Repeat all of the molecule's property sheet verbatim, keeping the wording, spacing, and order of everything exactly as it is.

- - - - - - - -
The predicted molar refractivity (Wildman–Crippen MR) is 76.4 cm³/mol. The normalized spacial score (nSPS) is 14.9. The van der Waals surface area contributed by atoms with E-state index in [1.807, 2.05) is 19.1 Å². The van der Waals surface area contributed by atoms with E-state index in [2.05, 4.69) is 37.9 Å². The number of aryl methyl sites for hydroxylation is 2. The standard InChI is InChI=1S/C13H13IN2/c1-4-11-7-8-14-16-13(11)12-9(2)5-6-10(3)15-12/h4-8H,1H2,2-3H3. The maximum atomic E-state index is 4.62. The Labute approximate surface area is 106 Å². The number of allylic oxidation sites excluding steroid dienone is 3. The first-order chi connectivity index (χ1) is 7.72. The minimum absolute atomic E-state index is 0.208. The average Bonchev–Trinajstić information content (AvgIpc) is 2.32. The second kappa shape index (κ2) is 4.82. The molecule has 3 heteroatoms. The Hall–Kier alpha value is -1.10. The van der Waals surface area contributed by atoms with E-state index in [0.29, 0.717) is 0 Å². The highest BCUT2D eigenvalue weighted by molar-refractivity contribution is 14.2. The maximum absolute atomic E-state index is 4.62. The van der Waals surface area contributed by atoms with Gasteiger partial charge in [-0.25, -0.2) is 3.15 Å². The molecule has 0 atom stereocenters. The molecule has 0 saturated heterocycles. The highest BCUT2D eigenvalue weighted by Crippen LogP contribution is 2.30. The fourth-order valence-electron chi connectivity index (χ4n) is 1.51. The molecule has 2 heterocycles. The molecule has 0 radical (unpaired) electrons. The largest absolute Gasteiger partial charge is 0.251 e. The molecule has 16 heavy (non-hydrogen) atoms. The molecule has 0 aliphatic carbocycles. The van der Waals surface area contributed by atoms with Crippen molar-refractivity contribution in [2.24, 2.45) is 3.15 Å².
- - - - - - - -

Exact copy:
The predicted molar refractivity (Wildman–Crippen MR) is 76.4 cm³/mol. The normalized spacial score (nSPS) is 14.9. The van der Waals surface area contributed by atoms with E-state index in [1.807, 2.05) is 19.1 Å². The van der Waals surface area contributed by atoms with E-state index in [2.05, 4.69) is 37.9 Å². The number of aryl methyl sites for hydroxylation is 2. The standard InChI is InChI=1S/C13H13IN2/c1-4-11-7-8-14-16-13(11)12-9(2)5-6-10(3)15-12/h4-8H,1H2,2-3H3. The maximum atomic E-state index is 4.62. The Labute approximate surface area is 106 Å². The number of allylic oxidation sites excluding steroid dienone is 3. The first-order chi connectivity index (χ1) is 7.72. The minimum absolute atomic E-state index is 0.208. The average Bonchev–Trinajstić information content (AvgIpc) is 2.32. The second kappa shape index (κ2) is 4.82. The molecule has 3 heteroatoms. The Hall–Kier alpha value is -1.10. The van der Waals surface area contributed by atoms with E-state index in [0.29, 0.717) is 0 Å². The highest BCUT2D eigenvalue weighted by molar-refractivity contribution is 14.2. The maximum absolute atomic E-state index is 4.62. The van der Waals surface area contributed by atoms with Gasteiger partial charge in [-0.25, -0.2) is 3.15 Å². The molecule has 0 atom stereocenters. The molecule has 0 saturated heterocycles. The highest BCUT2D eigenvalue weighted by Crippen LogP contribution is 2.30. The fourth-order valence-electron chi connectivity index (χ4n) is 1.51. The molecule has 2 heterocycles. The molecule has 0 radical (unpaired) electrons. The largest absolute Gasteiger partial charge is 0.251 e. The molecule has 16 heavy (non-hydrogen) atoms. The molecule has 0 aliphatic carbocycles. The van der Waals surface area contributed by atoms with Crippen molar-refractivity contribution in [2.24, 2.45) is 3.15 Å².